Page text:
Damelas Shademantaigne picked a poor night to flee a judicial duel.
He has precious little hope of escaping the wrath of the Vixen, the most feared duellist in the entire city, until he stumbles through the stage doors of the magnificent Operato Belleza and tricks his way into the company of actors. An archaic law provides a temporary respite from his troubles – until one night a ghostly voice in his head causes Damelas to fumble his lines, inadvertently blurting out a dreadful truth: the city’s most legendary hero may actually be a traitor and a brutal murderer.
With only the help of his boisterous and lusty friend Bereto, a beautiful assassin whose target may well be Damelas himself, and a company of misfit actors who’d just as soon see him dead, this failed son of two Greatcoats must somehow find within himself the courage to dig up long-buried truths before a ruthless band of bravos known as the Iron Orchids come for his head.
Oh, and there’s still that matter of the Vixen waiting to duel him . . .
Praise for The Greatcoats
One hell of a good book
Each bloody encounter [is] described with meticulous detail . . . Traitor's Blade is the entertaining story of how the greatcoats rose and fell, and how they could rise again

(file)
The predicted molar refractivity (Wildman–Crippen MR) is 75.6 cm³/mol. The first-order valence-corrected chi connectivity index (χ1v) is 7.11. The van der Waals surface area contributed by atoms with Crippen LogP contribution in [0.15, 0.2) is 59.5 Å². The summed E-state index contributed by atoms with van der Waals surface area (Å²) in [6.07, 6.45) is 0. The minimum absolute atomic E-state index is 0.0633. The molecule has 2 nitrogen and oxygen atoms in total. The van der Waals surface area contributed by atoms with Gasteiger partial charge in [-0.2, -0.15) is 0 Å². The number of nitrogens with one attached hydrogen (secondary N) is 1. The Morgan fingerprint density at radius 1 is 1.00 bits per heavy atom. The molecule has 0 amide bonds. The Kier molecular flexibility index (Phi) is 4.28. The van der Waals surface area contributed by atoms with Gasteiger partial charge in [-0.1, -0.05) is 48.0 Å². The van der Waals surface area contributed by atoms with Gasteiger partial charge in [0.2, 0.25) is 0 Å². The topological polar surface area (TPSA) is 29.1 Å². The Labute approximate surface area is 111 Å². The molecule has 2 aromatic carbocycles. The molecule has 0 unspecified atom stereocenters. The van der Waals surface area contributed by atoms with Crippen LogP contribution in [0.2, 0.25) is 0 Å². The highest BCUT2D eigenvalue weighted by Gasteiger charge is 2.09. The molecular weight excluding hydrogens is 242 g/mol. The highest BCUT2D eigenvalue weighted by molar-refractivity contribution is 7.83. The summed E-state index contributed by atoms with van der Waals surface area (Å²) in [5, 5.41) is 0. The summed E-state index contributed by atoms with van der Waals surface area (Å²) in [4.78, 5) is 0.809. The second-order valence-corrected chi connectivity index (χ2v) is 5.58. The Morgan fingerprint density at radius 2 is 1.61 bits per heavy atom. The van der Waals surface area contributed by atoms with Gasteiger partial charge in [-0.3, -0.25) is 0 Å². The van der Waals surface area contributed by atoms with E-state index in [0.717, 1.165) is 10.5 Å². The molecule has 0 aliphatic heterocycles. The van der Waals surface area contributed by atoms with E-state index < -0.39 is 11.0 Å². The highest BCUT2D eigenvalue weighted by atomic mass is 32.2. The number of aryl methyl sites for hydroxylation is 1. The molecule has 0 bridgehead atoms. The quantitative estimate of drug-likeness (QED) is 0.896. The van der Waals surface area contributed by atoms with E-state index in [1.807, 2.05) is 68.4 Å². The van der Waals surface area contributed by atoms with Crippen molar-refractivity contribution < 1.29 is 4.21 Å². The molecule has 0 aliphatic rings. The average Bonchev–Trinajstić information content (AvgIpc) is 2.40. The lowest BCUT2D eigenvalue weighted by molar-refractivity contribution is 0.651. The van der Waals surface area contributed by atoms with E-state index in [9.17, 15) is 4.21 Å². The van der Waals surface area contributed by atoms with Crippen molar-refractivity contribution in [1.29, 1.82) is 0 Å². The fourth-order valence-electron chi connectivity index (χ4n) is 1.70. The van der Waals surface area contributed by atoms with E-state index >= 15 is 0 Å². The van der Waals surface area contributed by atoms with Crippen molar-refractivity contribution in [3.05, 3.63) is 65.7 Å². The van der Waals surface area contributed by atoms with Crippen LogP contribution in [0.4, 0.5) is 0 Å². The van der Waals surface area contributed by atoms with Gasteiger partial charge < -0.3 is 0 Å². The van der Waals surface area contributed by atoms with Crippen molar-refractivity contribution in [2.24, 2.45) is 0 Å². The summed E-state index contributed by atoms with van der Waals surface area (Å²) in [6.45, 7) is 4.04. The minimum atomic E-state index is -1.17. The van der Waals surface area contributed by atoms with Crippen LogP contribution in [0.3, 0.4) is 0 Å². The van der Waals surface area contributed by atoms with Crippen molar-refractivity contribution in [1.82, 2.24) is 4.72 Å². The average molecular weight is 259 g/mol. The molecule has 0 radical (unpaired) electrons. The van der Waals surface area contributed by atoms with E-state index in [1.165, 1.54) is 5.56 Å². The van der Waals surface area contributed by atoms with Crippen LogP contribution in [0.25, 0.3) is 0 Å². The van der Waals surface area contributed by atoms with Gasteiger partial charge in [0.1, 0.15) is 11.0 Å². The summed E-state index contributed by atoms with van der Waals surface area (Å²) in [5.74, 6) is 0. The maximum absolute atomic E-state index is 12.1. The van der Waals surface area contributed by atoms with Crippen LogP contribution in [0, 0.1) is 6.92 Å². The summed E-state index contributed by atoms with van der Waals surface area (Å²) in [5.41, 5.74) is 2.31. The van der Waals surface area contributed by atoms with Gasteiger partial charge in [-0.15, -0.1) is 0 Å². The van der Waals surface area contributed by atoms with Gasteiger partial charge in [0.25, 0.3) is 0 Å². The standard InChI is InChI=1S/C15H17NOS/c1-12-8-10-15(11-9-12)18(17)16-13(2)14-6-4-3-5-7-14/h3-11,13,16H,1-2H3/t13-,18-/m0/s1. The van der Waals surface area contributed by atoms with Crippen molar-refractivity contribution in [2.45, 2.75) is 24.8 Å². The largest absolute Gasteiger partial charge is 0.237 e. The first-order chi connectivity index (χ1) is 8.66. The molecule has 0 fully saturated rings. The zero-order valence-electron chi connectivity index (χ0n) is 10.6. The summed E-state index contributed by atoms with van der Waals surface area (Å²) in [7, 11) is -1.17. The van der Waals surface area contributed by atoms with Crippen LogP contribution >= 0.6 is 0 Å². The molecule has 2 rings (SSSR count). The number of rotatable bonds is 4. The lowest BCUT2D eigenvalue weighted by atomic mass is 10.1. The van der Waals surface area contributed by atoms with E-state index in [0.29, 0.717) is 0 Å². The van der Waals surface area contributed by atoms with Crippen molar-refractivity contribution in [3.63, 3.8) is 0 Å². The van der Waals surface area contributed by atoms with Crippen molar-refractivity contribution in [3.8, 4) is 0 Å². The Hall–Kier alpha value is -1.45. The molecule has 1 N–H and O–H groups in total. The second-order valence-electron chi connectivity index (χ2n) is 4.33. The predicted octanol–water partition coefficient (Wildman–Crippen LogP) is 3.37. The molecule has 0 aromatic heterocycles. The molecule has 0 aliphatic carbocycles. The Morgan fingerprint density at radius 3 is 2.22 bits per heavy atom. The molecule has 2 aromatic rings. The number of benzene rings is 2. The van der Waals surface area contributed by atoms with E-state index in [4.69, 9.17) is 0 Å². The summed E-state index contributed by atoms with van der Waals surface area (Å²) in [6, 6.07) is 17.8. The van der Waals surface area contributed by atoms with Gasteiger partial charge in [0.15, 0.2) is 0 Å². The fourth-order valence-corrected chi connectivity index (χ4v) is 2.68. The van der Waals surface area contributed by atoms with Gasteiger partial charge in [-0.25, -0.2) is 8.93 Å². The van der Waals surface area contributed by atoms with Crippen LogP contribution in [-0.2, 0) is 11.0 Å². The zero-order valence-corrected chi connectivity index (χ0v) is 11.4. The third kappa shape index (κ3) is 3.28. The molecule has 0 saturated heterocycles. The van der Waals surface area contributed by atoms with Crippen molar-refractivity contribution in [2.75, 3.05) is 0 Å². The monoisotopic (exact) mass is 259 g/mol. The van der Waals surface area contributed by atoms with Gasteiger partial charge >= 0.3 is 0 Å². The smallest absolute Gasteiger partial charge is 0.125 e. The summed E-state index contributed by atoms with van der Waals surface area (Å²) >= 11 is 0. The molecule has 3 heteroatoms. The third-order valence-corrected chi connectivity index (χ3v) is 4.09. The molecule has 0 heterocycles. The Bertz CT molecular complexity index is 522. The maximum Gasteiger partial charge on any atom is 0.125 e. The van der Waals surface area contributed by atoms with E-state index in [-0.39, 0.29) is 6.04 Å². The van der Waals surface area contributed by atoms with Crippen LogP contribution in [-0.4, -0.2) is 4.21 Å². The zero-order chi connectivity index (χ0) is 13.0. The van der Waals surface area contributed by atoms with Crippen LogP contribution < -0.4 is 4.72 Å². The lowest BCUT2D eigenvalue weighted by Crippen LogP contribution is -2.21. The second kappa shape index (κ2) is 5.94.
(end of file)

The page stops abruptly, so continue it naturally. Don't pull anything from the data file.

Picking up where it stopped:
It made me laugh out loud and it made me shed an occasional tear. It dragged me right in to the world of Tristia. Traitor's Blade is a great book and I'm already looking forward to reading the next in the series
High energy, highly unique, swashbuckling-cop-epic-noir story. Buy it. BUY IT NOW.
Don't hesitate to buy this if you love a great hero and story . . . What a voice! What story-telling brio! If you love Dumas, or Game of Thrones or The False Prince this is the swashbuckling fantasy for you.
[An] engaging swashbuckling romp driven by elaborate swordplay and Aaron Sorkin-esque speechifying
Traitor's Blade provides swashbuckling fan service, and has fun along the way, but it also packs a sneaky emotional punch as well. Dumas would be proud.
With a tip of his hat at Alexandre Dumas, Sebastien de Castell make a fine first impression in this entertaining debut . . . Traitor's Blade is a bunch of fun from one cover to the other.